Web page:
LYNNWOOD, Wash., November 30, 2021 – In its November 29 meeting, the Edmonds School District board of directors approved three members for the Educational Programs and Operations (EPO) Levy Pro/Con committees in a unanimous vote. The board previously approved a motion to place the levy on the February 2022 ballot.
The board also approved its 2021-2026 Strategic Plan and discussed the Ground Lease & Surplus with Housing Hope.
2022 Educational Programs and Operations (EPO) Levy Pro/Con Committee Members
Though there were three positions available on each committee, only three applicants applied: Kory DeMun and Sue Phillips for the pro committee and Jeff Heckathorn for the con committee.
Carin Chase moved to approve the pro/con committee applicants, seconded by McMurray. All three applicants were approved by a unanimous vote.
The EPO levy will be placed on the February 8 2022 ballot, and if approved by voters, will replace (not in addition to) the existing levy that is slated to expire. The 2022 levy, which the school district emphasizes is not a new tax, will continue to fund programs and operations not covered by state funding.
The expiring levy contributes to roughly 15% of the district’s general fund, according to the district’s website. The funds allow for additional staff such as nurses, counselors, teaching assistants, technology support staff, and custodians. The district already has seen staffing shortages this school year, and without the levy, could likely face even higher shortages.
Funding from the levy also contributes to fully funding student enrichment electives and advanced placement classes in STEM (science, technology, engineering, and math), as well as International Baccalaureate (IB) programs, Highly Capable programs, and College in the High School and Advanced Placement programs. It also funds extracurricular programs and special education services for both students and staff.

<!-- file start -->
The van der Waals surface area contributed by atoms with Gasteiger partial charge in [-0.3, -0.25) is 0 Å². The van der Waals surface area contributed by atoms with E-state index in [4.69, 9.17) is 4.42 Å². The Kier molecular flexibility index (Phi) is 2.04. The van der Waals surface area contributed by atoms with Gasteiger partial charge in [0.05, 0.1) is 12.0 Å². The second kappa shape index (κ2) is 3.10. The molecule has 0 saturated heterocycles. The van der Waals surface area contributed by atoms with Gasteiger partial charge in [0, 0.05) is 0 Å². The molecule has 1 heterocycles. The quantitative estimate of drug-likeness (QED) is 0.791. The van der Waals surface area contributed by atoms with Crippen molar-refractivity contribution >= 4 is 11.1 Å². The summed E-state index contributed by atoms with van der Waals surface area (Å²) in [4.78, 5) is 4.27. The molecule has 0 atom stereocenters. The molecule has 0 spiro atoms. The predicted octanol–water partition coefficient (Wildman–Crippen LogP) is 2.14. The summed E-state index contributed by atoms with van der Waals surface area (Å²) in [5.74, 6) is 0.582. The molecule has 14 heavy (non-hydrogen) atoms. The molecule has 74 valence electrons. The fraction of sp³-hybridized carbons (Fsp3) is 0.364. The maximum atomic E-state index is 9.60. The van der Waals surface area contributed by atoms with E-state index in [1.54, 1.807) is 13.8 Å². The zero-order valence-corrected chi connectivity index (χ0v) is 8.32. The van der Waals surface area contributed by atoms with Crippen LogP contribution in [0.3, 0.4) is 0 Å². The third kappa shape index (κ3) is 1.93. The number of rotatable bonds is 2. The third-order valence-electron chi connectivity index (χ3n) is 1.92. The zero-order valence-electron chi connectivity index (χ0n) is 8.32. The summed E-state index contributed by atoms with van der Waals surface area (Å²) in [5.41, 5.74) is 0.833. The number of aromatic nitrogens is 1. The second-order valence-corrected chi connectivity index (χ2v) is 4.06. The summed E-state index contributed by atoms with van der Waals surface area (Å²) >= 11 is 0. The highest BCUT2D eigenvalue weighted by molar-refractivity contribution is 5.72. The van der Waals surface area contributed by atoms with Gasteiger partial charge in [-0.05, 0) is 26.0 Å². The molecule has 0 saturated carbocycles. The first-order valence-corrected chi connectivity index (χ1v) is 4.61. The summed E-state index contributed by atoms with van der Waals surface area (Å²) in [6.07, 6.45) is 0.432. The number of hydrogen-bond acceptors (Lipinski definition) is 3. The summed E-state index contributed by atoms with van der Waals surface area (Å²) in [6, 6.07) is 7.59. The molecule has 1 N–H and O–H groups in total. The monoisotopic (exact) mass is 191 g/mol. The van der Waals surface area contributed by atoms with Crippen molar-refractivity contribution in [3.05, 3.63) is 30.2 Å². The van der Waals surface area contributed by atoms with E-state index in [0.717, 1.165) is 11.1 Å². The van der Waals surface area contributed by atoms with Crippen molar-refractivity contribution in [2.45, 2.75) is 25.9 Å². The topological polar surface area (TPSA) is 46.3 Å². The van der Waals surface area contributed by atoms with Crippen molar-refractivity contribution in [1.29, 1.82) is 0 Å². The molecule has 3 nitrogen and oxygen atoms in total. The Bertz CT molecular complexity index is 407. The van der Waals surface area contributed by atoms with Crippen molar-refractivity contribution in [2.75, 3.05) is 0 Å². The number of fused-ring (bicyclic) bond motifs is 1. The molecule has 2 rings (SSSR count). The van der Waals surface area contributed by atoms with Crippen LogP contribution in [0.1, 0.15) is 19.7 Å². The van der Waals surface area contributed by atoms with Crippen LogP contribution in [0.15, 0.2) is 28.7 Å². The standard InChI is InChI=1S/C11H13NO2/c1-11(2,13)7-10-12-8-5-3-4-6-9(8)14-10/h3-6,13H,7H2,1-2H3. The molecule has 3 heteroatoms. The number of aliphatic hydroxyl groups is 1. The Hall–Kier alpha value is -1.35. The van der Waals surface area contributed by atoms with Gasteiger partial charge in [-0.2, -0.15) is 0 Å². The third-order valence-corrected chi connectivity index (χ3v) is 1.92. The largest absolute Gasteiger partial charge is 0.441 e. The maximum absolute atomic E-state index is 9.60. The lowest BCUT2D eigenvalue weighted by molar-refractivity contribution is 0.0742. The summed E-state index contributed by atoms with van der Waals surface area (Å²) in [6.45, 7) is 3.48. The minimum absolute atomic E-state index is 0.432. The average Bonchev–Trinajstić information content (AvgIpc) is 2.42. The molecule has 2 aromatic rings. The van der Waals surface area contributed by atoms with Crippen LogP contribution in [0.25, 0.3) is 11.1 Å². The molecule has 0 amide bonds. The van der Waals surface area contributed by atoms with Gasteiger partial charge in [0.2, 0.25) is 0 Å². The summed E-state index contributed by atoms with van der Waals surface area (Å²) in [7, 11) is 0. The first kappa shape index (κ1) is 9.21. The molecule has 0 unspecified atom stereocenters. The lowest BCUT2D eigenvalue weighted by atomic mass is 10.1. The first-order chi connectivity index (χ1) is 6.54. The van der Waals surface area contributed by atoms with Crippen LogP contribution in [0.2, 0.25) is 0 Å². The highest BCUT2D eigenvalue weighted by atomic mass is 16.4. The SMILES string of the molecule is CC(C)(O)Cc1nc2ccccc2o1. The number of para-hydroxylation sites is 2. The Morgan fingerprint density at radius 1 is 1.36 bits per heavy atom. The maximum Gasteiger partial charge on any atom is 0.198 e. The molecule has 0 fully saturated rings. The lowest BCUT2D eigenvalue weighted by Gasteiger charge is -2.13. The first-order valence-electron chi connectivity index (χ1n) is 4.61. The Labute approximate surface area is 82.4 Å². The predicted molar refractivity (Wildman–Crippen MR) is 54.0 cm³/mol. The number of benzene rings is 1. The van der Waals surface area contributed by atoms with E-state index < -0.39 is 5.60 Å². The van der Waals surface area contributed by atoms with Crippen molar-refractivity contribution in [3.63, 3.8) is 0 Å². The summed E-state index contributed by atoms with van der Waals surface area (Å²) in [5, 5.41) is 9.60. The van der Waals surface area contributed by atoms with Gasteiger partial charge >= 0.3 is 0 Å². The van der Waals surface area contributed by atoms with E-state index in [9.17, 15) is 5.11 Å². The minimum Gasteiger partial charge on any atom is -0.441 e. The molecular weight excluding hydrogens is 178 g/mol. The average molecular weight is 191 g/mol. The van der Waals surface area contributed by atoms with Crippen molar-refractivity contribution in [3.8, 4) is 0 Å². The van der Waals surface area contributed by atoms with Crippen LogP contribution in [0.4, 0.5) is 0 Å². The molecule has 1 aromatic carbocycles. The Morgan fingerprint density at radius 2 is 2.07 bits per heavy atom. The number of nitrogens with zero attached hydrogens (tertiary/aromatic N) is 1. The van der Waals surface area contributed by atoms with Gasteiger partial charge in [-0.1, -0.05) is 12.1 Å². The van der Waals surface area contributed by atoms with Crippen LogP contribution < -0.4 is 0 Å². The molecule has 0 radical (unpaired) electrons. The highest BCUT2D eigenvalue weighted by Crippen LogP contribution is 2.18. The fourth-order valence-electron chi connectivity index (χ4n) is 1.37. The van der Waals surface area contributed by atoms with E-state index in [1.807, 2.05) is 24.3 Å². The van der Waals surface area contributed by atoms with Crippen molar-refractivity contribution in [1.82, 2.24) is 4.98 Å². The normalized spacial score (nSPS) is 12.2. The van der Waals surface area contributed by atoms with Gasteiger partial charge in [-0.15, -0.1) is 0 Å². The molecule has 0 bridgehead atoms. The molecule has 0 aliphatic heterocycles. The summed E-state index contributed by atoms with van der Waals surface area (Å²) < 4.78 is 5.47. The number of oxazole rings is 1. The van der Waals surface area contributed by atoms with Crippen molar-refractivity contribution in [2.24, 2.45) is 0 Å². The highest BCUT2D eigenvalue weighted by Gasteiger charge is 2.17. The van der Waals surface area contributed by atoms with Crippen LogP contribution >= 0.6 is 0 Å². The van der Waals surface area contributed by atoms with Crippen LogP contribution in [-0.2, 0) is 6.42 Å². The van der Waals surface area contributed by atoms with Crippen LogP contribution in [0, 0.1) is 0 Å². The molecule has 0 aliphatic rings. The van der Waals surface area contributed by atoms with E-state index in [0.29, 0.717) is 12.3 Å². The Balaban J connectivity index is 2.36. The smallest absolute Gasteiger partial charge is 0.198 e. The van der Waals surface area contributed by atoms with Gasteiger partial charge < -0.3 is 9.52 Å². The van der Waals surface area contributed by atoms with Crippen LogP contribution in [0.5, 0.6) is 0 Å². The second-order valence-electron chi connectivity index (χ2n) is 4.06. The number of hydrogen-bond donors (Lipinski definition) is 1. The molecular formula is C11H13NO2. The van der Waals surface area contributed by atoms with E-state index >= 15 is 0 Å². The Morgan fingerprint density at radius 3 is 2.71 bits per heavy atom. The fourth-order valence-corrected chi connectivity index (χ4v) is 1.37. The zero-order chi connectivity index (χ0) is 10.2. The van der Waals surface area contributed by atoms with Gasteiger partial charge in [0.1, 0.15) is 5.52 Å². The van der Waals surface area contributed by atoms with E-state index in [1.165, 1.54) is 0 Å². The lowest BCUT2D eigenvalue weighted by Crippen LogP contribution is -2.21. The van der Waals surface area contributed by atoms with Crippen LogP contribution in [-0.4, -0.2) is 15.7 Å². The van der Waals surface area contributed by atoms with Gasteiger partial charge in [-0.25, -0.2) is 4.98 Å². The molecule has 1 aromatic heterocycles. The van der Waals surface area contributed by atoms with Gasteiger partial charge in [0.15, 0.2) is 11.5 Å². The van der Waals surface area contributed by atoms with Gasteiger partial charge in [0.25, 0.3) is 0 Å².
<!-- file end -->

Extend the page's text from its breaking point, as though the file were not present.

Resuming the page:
The tax rate of the expiring levy, which comes out of property taxes, sits at $1.49 per $1,000 of assessed property value, according to the Edmonds School District website. The proposed replacement levy will cost $1.50 per $1000, starting in 2023.
In terms of the total cost to taxpayers, the levy will be limited to a maximum number each year that is approved by voters:
- 2023: $63,500,000
- 2024: $67,100,000
- 2025: $70,800,000
- 2026: $74,800,000
The district claims that the actual tax rates have been lower than projections in previous years.
The 2021-2026 Strategic Plan
The board also approved the second reading to adopt the 2021-2026 Strategic Plan. The plan, which focuses on diversity and inclusion, aims to “advocate for each and every student by intentionally providing a culturally and linguistically affirming learning environment where students have the conditions they need to maximize their personal, creative, and academic potential to become lifelong learners and responsible world citizens,” as the strategic plan reads.
Gary Nobel motioned to approve the plan, seconded by Nancy Katims. Directors Mcmurray, Nobel, Chase, Katims, and Kilgore approved unanimously.
“I really hope that what this document becomes is the universal design standard…for the academic work of the district,” Director Ann McMurray said in the meeting.
Reading of the Ground Lease & Surplus with Housing Hope
The board also discussed Resolution 21-02 to surplus the Cedar Valley Ballfields property.
By doing so, the district would be able to lease 2.2 acres of the property to Housing Hope to develop a 40- to-50-unit affordable housing complex. The complex would be developed in partnership with the Housing Authority of Snohomish County (HASCO), and priority would be given to struggling families of students within the district.
The board emphasized that this housing would benefit many students who are directly affected by homelessness, including the roughly 350 students who have been identified as homeless and many more who have not yet been identified by the district. “I think we would be double that if we were truly able to identify those kids,” Superintendent Balderas told the board in his superintendent’s report.
The property would become permanent, affordable housing for those in need. “It’s not a shelter,” Director Kilgore said. “It’s real housing for real Edmonds families.”
The board will vote to surplus the property at the December 14 meeting.